|Get well soon, Matt Wieters|
Currently, the MLB average catcher has a .309 wOBA. That's about what Steamer projects for Suzuki for the rest of the season (.304 wOBA), while ZiPS has him hitting marginally better (.315 wOBA). Still, hitting like an average MLB catcher would be helpful considering the two catchers currently on the O's active roster: Caleb Joseph and Nick Hundley. In 138 plate appearances, Joseph is hitting .195/.274/.305 (.263 wOBA); in 81 plate appearances with the O's, Hundley is batting even worse: .213/.244/.325 (.251 wOBA). So Suzuki's bat would be helpful in that regard.
But what about defense? Earlier in his career, Suzuki showed flashes of high-quality defensive prowess, but he's probably about average now. The same goes for Hundley. But in limited work, Joseph has seemingly been outstanding behind the plate and would have to be considered the best defensive catcher of the three. (The Orioles also have Steve Clevenger at Triple-A Norfolk. He's probably an upgrade to Joseph/Hundley offensively, but anywhere from average to below average defensively.)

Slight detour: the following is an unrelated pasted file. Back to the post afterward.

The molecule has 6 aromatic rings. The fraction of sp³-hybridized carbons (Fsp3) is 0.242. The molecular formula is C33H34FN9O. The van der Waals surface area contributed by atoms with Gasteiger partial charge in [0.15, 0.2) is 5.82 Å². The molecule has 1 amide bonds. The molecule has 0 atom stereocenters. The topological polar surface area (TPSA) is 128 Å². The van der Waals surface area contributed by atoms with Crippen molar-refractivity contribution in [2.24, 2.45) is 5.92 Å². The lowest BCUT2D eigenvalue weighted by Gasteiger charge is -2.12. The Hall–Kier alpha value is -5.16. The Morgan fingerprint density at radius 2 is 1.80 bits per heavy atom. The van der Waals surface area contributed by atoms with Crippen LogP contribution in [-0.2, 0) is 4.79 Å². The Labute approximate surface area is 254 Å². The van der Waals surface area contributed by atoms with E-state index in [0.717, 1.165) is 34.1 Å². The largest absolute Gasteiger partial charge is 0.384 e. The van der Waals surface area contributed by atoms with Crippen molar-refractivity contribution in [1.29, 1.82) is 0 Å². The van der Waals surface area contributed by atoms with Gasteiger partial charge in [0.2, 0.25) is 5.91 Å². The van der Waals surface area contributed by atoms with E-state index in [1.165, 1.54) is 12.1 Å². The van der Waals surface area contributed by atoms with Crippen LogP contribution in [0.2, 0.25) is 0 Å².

If the O's made a move for Suzuki, he'd certainly be the team's everyday catcher. For the rest of the season, Steamer projects Suzuki to be worth 0.8 fWAR (in 171 PAs), Joseph to be worth 0.3 fWAR (in 99 PAs), and Hundley to be worth 0.6 fWAR (in 119 PAs). If all of them stay healthy, they'll receive many more plate appearances than that -- particularly Suzuki. And sure, those are just projections, but it's also reasonable to suggest that Suzuki has already played his best baseball of the season. (Right now, he's at 2.2 bWAR and 1.5 fWAR; he hasn't had a season above 0.2 bWAR or 0.6 fWAR since 2011.)
The O's need to figure out if they are willing to sacrifice some defense behind the plate for better hitting. That likely will depend on the price, which shouldn't be that high since Suzuki is not any kind of massive upgrade and is also a free agent after the year (he's on a one-year, $2.75 million contract). Orioles' coaches seem to value Joseph's rapport with the pitching staff, so he'd likely remain as the team's backup catcher if they pick up Suzuki.
Perhaps the Orioles should find a taker for Hundley (which they may have tried to do last week) and promote Clevenger instead of giving up anything for Suzuki's services. Suzuki would probably help, but maybe not as much as you think.
Photo via Keith Allison